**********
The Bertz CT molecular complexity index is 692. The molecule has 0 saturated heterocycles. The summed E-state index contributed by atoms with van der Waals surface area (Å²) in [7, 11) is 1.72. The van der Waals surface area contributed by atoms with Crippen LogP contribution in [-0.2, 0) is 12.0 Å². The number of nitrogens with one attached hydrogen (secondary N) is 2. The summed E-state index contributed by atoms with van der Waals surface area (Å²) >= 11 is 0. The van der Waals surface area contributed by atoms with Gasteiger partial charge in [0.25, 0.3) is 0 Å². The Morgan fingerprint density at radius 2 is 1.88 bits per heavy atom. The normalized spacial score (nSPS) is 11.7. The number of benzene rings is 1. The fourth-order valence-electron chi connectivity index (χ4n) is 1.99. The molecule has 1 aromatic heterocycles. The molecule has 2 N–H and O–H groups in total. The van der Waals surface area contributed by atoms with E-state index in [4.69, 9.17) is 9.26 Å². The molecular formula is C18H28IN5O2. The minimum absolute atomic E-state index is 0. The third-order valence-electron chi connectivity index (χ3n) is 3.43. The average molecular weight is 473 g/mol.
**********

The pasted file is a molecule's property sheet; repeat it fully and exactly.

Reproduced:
The Bertz CT molecular complexity index is 692. The molecule has 0 saturated heterocycles. The summed E-state index contributed by atoms with van der Waals surface area (Å²) in [7, 11) is 1.72. The van der Waals surface area contributed by atoms with Crippen LogP contribution in [-0.2, 0) is 12.0 Å². The number of nitrogens with one attached hydrogen (secondary N) is 2. The summed E-state index contributed by atoms with van der Waals surface area (Å²) >= 11 is 0. The van der Waals surface area contributed by atoms with Gasteiger partial charge in [0.25, 0.3) is 0 Å². The Morgan fingerprint density at radius 2 is 1.88 bits per heavy atom. The normalized spacial score (nSPS) is 11.7. The number of benzene rings is 1. The fourth-order valence-electron chi connectivity index (χ4n) is 1.99. The molecule has 1 aromatic heterocycles. The molecule has 2 N–H and O–H groups in total. The van der Waals surface area contributed by atoms with E-state index in [4.69, 9.17) is 9.26 Å². The molecular formula is C18H28IN5O2. The minimum absolute atomic E-state index is 0. The third-order valence-electron chi connectivity index (χ3n) is 3.43. The average molecular weight is 473 g/mol.